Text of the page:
“It has led to a rise in very vocal concepts of nationalism,” said Burlingame, who teaches in Worcester and has a son in eighth grade in Dudley-Charlton. “These views were always here, but unfortunately, they’re coming out of the shadows.”

Massachusetts generally elects Democrats, but Dudley and Charlton both narrowly went for Trump in 2016 and 2020.

Rehm, the Charlton grandmother, said she is looking forward to elections this year and in 2024. She helped organize a forum for Republican candidates in the neighboring town of Oxford to talk about education.

The room was festooned with signs condemning masking and critical race theory, a framework that suggests racism is embedded in American laws and other institutions. The approach has generated controversy, particularly among Republicans.

“So critical race theory,” said former state Rep. Geoff Diehl, who’s now running for governor. “Is anybody a fan of that? No!’ “

Republican gubernatorial candidate Geoff Diehl at a January forum on public schools for Republican candidates and voters in Auburn. (Wilder Fleming/WBUR)
Republican gubernatorial candidate Geoff Diehl at a January forum on public schools for Republican candidates and voters in Auburn. (Wilder Fleming/WBUR)

Critical race theory is also popping up in campaigns across the country.

Academics say it’s a tool, first developed by legal scholars, for understanding structural racism. But there are wide differences in how people use the term.

Many educators say the framework is generally taught in graduate school — not K-12. But some conservatives use the term as shorthand for a much broader range of instruction on diversity and racism they say is increasingly taught in public schools.

WBUR asked Diehl at the candidate forum whether he thought critical race theory, sex education and COVID mandates would be driving political issues in elections this year.

“That debate is raging right now, and tonight is a perfect example of parents really stepping up,” Diehl said. He said he hopes outraged parents will join and help energize his campaign for governor across the state.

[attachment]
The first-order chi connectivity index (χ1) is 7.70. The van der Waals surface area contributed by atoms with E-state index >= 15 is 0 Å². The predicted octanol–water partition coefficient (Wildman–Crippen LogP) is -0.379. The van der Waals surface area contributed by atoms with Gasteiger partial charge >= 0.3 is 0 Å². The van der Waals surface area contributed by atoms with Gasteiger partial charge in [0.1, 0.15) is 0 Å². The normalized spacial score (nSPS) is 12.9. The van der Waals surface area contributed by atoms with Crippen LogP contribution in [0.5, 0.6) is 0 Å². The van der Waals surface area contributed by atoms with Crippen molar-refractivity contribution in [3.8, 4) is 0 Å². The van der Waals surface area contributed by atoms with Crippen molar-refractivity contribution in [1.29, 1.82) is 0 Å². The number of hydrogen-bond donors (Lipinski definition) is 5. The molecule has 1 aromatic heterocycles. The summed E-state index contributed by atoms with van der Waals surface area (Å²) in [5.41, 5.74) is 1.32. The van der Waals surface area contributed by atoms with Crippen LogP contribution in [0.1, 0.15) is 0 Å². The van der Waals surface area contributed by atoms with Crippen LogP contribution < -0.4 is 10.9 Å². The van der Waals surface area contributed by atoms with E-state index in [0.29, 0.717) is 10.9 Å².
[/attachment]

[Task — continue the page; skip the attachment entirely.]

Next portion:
“It hurts to see people who you knew for many years, suddenly pivot and go down a road you could not have foreseen.”

Jordan Willow evans

Tom Scott, executive director of the Massachusetts Association of School Superintendents, said all the controversy has taken a toll on educators, even as the mask mandates gradually end.

“People are feeling very exhausted,” Scott said. “They’re feeling very beaten down, defeated, and just sort of the climate that we’re facing today is challenging to everybody’s mindset.”

School committee members are also feeling the pressure.

Some voters unsuccessfully tried to recall two school committee members who supported a vaccine mandate for some students in Belchertown, in western Massachusetts.

In Bourne, a recall failed against a board member who vowed to ensure critical race theory was not being taught in her town.

In the Dudley-Charlton school district, some residents unsuccessfully pushed to recall five school committee members over issues including COVID mask requirements and the hiring of the diversity consultant.

One of the committee members targeted for recall decried the controversy.

“Most of the people that I’ve talked to feel it’s kind of gotten out of hand,” said Jeanne Costello, of Charlton. “They feel like it’s too partisan politics, happening in a local town where we all know each other.”

“It shouldn’t kind of devolve to an ‘us versus them,’ ” she said.

The gradual lifting of mask mandates will probably not end the political fight anytime soon.

There is a school committee election scheduled for this spring in Dudley and Charlton. And several committee members are up for reelection.

So local voters will likely get the final say.

An anti-
An anti-“CRT,” or critical race theory, sign at a forum for Republican political candidates to speak about public schools in Auburn on Jan. 13. (Wilder Fleming/WBUR)

Correction: An earlier version of this story misspelled Jeanne Costello’s first name. The post has been updated. We regret the error.